The dog will not be flapped. I think we may have won the dog lottery.
is a partial list of things that have so far failed to elicit a bark,
whine, struggle, or really much response at all from the dog: the
mailman, his Elizabethan collar, crowds, police on horseback, loud
noises, other dogs barking at him, other dogs sniffing his butt,
squirrels, vacuuming at a distance, vacuuming nearby, vacuuming around
the occupied dog bed, vacuuming the bed itself right around the dog,
vacuuming the dog.
The hitherto untold dog backstory:
decided to get a dog because I'm kinda stupid that way, and Bridget is
kind enough to humor me. That's the misleading soundbite version of the
explanation. Here's the longer version: We're both suckers for the cute
and fuzzy. When we walk around the neighborhood, we like to walk up by
the reservoir, partly because it's a nice place to walk, but mostly
because we stand the best chance of seeing the motley bunch of dogs who
play there. There's a shaggy dog at the bottom of the hill who we've
been stalking for the last three months. The owner may well be afraid of
us at this point, not knowing that we just want his dog. Prior to
buying the house, dog ownership was impossible, or at the very least too
unreasonable even for me. But once we became not only house owners but
yard owners, a dog became a possibility to consider.
reasonable people, we weighed the pros and cons of dog ownership. On
the con side we have: Dogs smell bad and destroy everything; they bark;
they take up time; they make it a pain to travel. That list is far from
exhaustive, but you get the idea. On the pro side we have: Dogs are cute
and fuzzy. That list is exhaustive,
and here's the part where I'm kinda stupid. By my measure, the pro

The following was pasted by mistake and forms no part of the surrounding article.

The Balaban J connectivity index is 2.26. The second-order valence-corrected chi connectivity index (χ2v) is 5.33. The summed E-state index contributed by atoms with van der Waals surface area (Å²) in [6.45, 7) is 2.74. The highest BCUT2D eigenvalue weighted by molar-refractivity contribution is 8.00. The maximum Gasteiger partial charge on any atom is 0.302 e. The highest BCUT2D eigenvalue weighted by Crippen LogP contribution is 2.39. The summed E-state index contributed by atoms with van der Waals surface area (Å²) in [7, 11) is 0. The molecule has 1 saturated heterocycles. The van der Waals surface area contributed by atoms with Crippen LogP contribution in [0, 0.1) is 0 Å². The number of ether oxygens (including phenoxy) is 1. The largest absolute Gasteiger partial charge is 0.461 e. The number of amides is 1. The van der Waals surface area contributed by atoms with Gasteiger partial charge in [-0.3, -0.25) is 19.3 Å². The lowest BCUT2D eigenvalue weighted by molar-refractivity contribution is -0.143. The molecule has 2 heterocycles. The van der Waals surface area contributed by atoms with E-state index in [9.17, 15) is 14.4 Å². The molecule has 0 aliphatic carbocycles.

outweighs the cons. Bridget had more misgivings, not because she's less
a sucker for the cute and fuzzy, but because she pays better attention
to the possible disastrous consequences of decisions.
few weeks ago I became enamored with a Brittany Spaniel mix puppy
listed online. It turned out the puppy was already adopted, but the New
England Brittany Rescue wanted to meet us in case we wanted to adopt any
of their other dogs. They sent a volunteer over, with her dog, to make
sure we would make good dog owners. We passed the test, but the
volunteer had so many tales of misbehaving dogs that we (by which I mean
mostly one of us) were convinced that we didn't really want a dog.
down in South Carolina, Carter somehow got lost. A lady found him, but
couldn't find his owners, and also couldn't keep him. She called a
Cocker Spaniel rescue group who wouldn't take him since he's
insufficiently Cocker Spaniel. She then called a Brittany Spaniel rescue
group who took him, then decided he wasn't sufficiently Brittany
Spaniel and gave him to a shelter in Carter County, Tennessee. The New
England Brittany Rescue (NEBR) is not so hung up on racial purity and
decided to find a home for our little mutt, naming him after his
So NEBR called us a week or so ago.
I told them that we had reconsidered, due to the fact that dogs smell
bad, destroy everything, and take up too much time. They said they had
just the dog for us, a mild mannered, full grown, "plug in pet." No
effort required. So we drove to North Sandwich, NH, met Carter, signed
some papers, and brought him home.
Wednesday, January 24, 2007
Hello, faithful readers! This is Carter. He is about 5 years old. He's a mix of Brittany and Cocker Spaniel. We're very happy to have him here at 83 Durant Street.
I'm adding more pictures now, after requests. Please do come meet Carter! He's a sweet, sweet dog. We haven't heard him bark yet.
So the only thing cuter than a cute dog is a cute dog with a collar around his head. Poor guy. He had to have a little snipping done (ouch!) so he has to wear this for a few days so he doesn't pull out his stitches. He's actually surprisingly calm about having this thing put on.
I think Carter might be part cat -- he has been SLEEPING a lot! Isn't he cute?